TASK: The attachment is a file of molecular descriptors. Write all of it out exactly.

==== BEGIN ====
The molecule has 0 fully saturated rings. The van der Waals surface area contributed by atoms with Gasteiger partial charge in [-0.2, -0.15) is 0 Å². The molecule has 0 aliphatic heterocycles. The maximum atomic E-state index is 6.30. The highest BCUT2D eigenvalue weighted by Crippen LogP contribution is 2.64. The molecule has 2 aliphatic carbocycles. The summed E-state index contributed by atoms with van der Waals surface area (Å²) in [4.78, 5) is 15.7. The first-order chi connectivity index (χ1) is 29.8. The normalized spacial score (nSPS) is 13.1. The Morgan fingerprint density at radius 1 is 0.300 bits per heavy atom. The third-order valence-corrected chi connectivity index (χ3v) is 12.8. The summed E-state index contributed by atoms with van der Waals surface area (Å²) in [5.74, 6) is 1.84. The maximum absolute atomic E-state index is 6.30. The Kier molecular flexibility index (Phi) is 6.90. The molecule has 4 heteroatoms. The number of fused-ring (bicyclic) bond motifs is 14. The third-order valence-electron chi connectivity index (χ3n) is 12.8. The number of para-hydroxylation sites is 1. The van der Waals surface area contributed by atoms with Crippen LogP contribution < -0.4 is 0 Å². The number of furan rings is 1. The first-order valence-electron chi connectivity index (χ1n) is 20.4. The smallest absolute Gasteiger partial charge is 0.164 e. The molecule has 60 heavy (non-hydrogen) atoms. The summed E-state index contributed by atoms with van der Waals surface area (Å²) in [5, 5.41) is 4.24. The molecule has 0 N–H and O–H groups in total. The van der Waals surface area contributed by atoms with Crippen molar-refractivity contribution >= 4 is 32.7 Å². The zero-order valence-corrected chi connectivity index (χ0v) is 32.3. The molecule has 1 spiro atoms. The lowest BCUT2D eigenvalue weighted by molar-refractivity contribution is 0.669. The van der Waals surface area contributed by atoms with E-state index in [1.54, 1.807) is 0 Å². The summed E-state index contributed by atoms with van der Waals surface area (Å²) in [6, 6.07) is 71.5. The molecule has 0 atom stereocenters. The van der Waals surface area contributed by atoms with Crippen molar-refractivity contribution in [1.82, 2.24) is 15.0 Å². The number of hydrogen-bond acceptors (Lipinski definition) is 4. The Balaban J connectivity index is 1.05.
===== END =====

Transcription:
The molecule has 0 fully saturated rings. The van der Waals surface area contributed by atoms with Gasteiger partial charge in [-0.2, -0.15) is 0 Å². The molecule has 0 aliphatic heterocycles. The maximum atomic E-state index is 6.30. The highest BCUT2D eigenvalue weighted by Crippen LogP contribution is 2.64. The molecule has 2 aliphatic carbocycles. The summed E-state index contributed by atoms with van der Waals surface area (Å²) in [4.78, 5) is 15.7. The first-order chi connectivity index (χ1) is 29.8. The normalized spacial score (nSPS) is 13.1. The Morgan fingerprint density at radius 1 is 0.300 bits per heavy atom. The third-order valence-corrected chi connectivity index (χ3v) is 12.8. The summed E-state index contributed by atoms with van der Waals surface area (Å²) in [5.74, 6) is 1.84. The maximum absolute atomic E-state index is 6.30. The Kier molecular flexibility index (Phi) is 6.90. The molecule has 4 heteroatoms. The number of fused-ring (bicyclic) bond motifs is 14. The third-order valence-electron chi connectivity index (χ3n) is 12.8. The number of para-hydroxylation sites is 1. The van der Waals surface area contributed by atoms with Crippen LogP contribution < -0.4 is 0 Å². The number of furan rings is 1. The first-order valence-electron chi connectivity index (χ1n) is 20.4. The smallest absolute Gasteiger partial charge is 0.164 e. The molecule has 60 heavy (non-hydrogen) atoms. The summed E-state index contributed by atoms with van der Waals surface area (Å²) in [5, 5.41) is 4.24. The molecule has 0 N–H and O–H groups in total. The van der Waals surface area contributed by atoms with Crippen molar-refractivity contribution >= 4 is 32.7 Å². The zero-order valence-corrected chi connectivity index (χ0v) is 32.3. The molecule has 1 spiro atoms. The lowest BCUT2D eigenvalue weighted by molar-refractivity contribution is 0.669. The van der Waals surface area contributed by atoms with E-state index in [1.54, 1.807) is 0 Å². The summed E-state index contributed by atoms with van der Waals surface area (Å²) in [6, 6.07) is 71.5. The molecule has 0 atom stereocenters. The van der Waals surface area contributed by atoms with Crippen molar-refractivity contribution in [1.82, 2.24) is 15.0 Å². The number of hydrogen-bond acceptors (Lipinski definition) is 4. The Balaban J connectivity index is 1.05.